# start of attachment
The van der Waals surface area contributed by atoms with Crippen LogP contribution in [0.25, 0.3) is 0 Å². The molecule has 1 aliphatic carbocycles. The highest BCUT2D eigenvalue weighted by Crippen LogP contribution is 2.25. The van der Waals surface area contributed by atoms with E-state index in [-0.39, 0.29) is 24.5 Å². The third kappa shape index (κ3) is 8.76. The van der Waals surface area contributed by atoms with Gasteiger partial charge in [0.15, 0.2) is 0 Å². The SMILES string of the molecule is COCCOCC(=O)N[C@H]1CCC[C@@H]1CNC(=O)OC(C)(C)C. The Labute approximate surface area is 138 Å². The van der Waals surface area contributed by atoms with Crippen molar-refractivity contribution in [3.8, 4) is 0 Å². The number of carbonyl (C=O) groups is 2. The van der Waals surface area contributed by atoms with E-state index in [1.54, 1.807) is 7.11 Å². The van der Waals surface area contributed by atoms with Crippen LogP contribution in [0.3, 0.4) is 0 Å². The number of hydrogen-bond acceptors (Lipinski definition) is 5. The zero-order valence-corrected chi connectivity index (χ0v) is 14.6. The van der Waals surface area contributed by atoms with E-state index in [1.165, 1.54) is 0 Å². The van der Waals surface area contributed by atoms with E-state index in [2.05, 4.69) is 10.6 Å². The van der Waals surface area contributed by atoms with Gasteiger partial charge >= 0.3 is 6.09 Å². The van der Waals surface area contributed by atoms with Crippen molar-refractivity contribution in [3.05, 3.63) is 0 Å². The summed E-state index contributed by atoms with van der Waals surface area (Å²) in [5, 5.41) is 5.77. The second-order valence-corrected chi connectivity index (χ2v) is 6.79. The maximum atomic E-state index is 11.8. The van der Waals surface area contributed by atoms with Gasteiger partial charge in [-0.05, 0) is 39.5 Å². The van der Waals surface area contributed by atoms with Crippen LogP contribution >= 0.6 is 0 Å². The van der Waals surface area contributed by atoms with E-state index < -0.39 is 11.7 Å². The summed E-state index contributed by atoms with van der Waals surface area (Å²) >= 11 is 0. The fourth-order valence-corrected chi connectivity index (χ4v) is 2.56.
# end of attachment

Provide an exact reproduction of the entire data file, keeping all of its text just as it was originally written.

The van der Waals surface area contributed by atoms with Crippen LogP contribution in [0.25, 0.3) is 0 Å². The molecule has 1 aliphatic carbocycles. The highest BCUT2D eigenvalue weighted by Crippen LogP contribution is 2.25. The van der Waals surface area contributed by atoms with E-state index in [-0.39, 0.29) is 24.5 Å². The third kappa shape index (κ3) is 8.76. The van der Waals surface area contributed by atoms with Gasteiger partial charge in [0.15, 0.2) is 0 Å². The SMILES string of the molecule is COCCOCC(=O)N[C@H]1CCC[C@@H]1CNC(=O)OC(C)(C)C. The Labute approximate surface area is 138 Å². The van der Waals surface area contributed by atoms with Crippen molar-refractivity contribution in [3.8, 4) is 0 Å². The number of carbonyl (C=O) groups is 2. The van der Waals surface area contributed by atoms with E-state index in [1.54, 1.807) is 7.11 Å². The van der Waals surface area contributed by atoms with Crippen LogP contribution in [0.3, 0.4) is 0 Å². The number of hydrogen-bond acceptors (Lipinski definition) is 5. The zero-order valence-corrected chi connectivity index (χ0v) is 14.6. The van der Waals surface area contributed by atoms with E-state index in [1.165, 1.54) is 0 Å². The van der Waals surface area contributed by atoms with E-state index in [2.05, 4.69) is 10.6 Å². The van der Waals surface area contributed by atoms with Gasteiger partial charge >= 0.3 is 6.09 Å². The van der Waals surface area contributed by atoms with Crippen molar-refractivity contribution in [3.05, 3.63) is 0 Å². The summed E-state index contributed by atoms with van der Waals surface area (Å²) in [5, 5.41) is 5.77. The second-order valence-corrected chi connectivity index (χ2v) is 6.79. The maximum atomic E-state index is 11.8. The van der Waals surface area contributed by atoms with Gasteiger partial charge in [-0.05, 0) is 39.5 Å². The van der Waals surface area contributed by atoms with Crippen LogP contribution >= 0.6 is 0 Å². The van der Waals surface area contributed by atoms with E-state index < -0.39 is 11.7 Å². The summed E-state index contributed by atoms with van der Waals surface area (Å²) >= 11 is 0. The fourth-order valence-corrected chi connectivity index (χ4v) is 2.56.